Hispanic Heritage Month Student Feature
Fresno State senior Ignacio Mendoza is a perfect example of the campus’s connection to Central California agriculture and its emphasis on attracting first-generation college students.
His parents, Jose and Maricela Mendoza, emigrated from Mexico to the United States as teenagers in search of a brighter future. They initially worked as field laborers before being promoted, and now they have their own farm business near Salinas that employs other family members.
While he was growing up, Ignacio followed their lead and worked part-time for their operation, Mendoza Berry Farms, and assisted in a variety of production and soil management responsibilities. The 50-acre farm uses both organic and conventional methods to grow strawberries primarily.
That experience led to a California Strawberry Commission job where he provided pest and beneficial insect scouting, tractor sprayer calibration and bug vacuum education.
Naturipe Berry Growers also utilized his skills in organic strawberry soil research and managing irrigation and soil moisture equipment.
With all his hands-on agricultural experience entering college, the Salinas native was surprisingly still hesitant when considering his academic and professional direction.
“Seeing my family work from dawn to dusk and how daunting a job it is, I initially didn’t want to choose agriculture as a career,” Mendoza said, “but now I feel privileged to work with the land to produce food and get a college degree tied to it.”
This year Mendoza is serving as the president of the campus plant science club, which is dedicated to community outreach and agronomy education.
He has been a part of club efforts to grow vegetables that are donated to the Fresno State Student Cupboard and the Poverello House charities and has volunteered with renovations to the Valley Children’s Hospital therapy garden. Most recently, he has helped organize an outreach project with the West Fresno Family Resource Center that teaches youth how to plant, grow and harvest sweet potatoes.
His interest in sustainability also was tapped by former plant science faculty member Dr. Jorge Gonzalez and his research on the effects of nanoparticles on honeybees in an effort to reduce colony collapse disorder.
“I have to thank my professors and previous plant science club officers,” Mendoza said. “They have seen potential in me and encouraged me to take on new challenges that have been rewarding and eye-opening. When I was young I was diagnosed with a learning disability and other early hardships taught me to persevere and ultimately realize that new experiences create new ways to grow. I initially wasn’t sure about going to Fresno State, but after I met Marlene (Miyasaki, plant science department administrative assistant), I knew this was the place for me. She cared for me like a mother, and this department has become a second family to me.”
Thanks to his academic excellence, student leadership and career goals, he was one of 10 students honored nationally in June as a Greenfield Scholar by the American Society of Agronomy and the International Certified Crop Adviser program (and the only selection from a Western university).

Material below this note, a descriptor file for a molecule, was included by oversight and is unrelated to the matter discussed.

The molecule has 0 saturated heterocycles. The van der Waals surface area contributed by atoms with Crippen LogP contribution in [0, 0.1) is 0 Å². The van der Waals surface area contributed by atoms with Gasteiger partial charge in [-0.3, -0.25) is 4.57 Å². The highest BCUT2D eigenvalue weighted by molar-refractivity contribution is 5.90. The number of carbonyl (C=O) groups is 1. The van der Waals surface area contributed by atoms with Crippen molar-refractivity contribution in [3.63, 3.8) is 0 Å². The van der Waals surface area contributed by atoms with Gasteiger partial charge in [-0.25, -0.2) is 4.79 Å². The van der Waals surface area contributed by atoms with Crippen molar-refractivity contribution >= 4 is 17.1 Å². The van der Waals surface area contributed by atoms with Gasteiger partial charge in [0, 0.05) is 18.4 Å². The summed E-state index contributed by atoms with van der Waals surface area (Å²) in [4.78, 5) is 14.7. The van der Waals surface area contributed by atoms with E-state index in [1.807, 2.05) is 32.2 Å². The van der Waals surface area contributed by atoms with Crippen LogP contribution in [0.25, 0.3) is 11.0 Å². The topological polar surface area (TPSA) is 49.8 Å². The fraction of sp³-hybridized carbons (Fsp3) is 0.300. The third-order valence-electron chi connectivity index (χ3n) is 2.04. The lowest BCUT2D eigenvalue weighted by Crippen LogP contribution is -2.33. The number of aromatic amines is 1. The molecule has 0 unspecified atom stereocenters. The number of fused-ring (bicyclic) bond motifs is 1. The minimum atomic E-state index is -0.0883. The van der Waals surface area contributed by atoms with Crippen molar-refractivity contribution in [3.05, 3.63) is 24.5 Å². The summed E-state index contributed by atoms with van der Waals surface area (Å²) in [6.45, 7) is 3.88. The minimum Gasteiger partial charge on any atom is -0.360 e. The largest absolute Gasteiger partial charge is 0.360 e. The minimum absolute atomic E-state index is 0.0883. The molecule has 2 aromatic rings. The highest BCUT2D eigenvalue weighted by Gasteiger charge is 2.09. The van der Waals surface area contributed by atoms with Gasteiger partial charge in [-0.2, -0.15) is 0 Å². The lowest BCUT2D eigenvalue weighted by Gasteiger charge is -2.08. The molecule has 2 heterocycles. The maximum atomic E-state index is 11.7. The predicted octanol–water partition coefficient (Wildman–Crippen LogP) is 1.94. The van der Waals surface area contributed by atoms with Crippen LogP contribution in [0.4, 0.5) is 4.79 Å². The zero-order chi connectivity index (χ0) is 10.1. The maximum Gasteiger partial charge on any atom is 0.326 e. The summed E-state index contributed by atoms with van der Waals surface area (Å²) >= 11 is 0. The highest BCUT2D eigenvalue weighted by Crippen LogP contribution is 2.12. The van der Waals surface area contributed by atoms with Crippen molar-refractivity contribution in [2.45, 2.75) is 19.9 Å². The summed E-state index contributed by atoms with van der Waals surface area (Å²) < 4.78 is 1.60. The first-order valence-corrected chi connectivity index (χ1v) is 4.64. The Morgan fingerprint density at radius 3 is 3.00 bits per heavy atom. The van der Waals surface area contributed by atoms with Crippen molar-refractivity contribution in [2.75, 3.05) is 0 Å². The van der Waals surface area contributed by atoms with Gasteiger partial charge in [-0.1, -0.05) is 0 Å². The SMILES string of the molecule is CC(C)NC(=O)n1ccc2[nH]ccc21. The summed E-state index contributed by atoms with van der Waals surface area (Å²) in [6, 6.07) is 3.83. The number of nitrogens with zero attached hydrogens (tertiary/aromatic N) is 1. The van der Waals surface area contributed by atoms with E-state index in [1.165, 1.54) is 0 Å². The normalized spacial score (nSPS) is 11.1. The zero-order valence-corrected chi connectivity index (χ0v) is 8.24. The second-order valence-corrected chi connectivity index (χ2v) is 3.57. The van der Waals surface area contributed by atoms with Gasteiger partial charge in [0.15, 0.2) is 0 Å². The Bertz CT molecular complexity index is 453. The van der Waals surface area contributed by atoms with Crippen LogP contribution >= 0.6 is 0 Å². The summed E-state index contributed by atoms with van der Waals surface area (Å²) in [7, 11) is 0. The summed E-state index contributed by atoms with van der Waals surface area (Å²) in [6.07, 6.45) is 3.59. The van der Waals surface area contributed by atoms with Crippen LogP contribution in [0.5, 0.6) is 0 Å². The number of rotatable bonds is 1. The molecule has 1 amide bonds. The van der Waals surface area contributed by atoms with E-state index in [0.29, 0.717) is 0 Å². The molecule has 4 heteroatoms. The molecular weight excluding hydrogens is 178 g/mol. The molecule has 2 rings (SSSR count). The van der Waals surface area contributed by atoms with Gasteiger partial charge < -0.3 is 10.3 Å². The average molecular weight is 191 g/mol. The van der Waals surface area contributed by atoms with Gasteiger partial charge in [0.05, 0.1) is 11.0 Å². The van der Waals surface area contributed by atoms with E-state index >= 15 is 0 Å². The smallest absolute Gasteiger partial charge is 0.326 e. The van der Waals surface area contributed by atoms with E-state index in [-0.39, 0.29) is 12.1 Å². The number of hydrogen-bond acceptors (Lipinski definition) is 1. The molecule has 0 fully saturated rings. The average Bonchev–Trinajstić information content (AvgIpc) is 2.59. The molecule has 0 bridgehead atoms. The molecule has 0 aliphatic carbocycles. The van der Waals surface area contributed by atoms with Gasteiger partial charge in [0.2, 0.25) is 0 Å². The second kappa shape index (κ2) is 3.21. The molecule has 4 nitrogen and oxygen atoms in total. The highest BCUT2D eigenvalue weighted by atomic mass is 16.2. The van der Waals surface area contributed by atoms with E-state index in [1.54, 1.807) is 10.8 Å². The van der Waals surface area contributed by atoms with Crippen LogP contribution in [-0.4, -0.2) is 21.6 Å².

The award will also earn him a free trip to attend the organization’s annual conference November 4 to 7 in Baltimore, Maryland that will attract 7,000 scientists, professionals, educators and students.
He was also one of 20 college students nationally this past summer that received a $10,000 Annie’s sustainable scholarship, and one of several $2,500 academic grant recipients from the California Certified Organic Farmers (CCOF).
Students were selected based on their commitment to enhance natural resources and farm communities through soil health, aboveground biodiversity, resilient farm practices and/or organic community involvement.
“I truly value the soil around us,” Mendoza said, “and all of its elements are vital to human life. As a society we’re becoming disconnected, and the environment is paying the price. It is something we should take care of since the earth is fragile and easily taken for granted.”
With his 3.5 college GPA, he is on track to be the first family member to graduate either from college or high school. After graduation next spring, he plans on getting his pest control adviser (PCA) and certified crop adviser (CCA) licenses. Graduate school is another attractive potential career path where he could share his passion for agriculture and education with others.
“I want to help create better and healthier food systems,” Mendoza said. “Where I grew up was fairly rough, with lots of distractions and sometimes dangerous situations for kids. Agriculture has protected and provided for me, and my family’s example has taught me about hard work and dedication. My dad didn’t need to have a PCA license to be a good steward of the Earth and always encouraged beneficial insect populations and a safe and ethical workplace. He truly loved his job and took pride in providing food for others. Agriculture depends on a collective, good conscious effort so we can share the land with future generations.”